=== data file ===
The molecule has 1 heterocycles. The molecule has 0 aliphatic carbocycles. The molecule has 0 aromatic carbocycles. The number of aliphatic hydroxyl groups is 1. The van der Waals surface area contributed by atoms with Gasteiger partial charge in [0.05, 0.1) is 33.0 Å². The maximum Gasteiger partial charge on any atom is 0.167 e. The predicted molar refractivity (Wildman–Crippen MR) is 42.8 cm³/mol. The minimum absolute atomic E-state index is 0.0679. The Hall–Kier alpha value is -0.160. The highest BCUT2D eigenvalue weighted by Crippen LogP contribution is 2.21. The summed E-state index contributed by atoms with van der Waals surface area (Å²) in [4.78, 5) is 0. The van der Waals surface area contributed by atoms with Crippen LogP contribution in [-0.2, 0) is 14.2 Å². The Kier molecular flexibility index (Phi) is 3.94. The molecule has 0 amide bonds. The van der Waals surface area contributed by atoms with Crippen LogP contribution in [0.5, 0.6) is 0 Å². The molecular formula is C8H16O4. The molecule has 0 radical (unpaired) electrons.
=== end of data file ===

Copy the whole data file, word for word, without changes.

The molecule has 1 heterocycles. The molecule has 0 aliphatic carbocycles. The molecule has 0 aromatic carbocycles. The number of aliphatic hydroxyl groups is 1. The van der Waals surface area contributed by atoms with Gasteiger partial charge in [0.05, 0.1) is 33.0 Å². The maximum Gasteiger partial charge on any atom is 0.167 e. The predicted molar refractivity (Wildman–Crippen MR) is 42.8 cm³/mol. The minimum absolute atomic E-state index is 0.0679. The Hall–Kier alpha value is -0.160. The highest BCUT2D eigenvalue weighted by Crippen LogP contribution is 2.21. The summed E-state index contributed by atoms with van der Waals surface area (Å²) in [4.78, 5) is 0. The van der Waals surface area contributed by atoms with Crippen LogP contribution in [-0.2, 0) is 14.2 Å². The Kier molecular flexibility index (Phi) is 3.94. The molecule has 0 amide bonds. The van der Waals surface area contributed by atoms with Crippen LogP contribution in [0.5, 0.6) is 0 Å². The molecular formula is C8H16O4. The molecule has 0 radical (unpaired) electrons.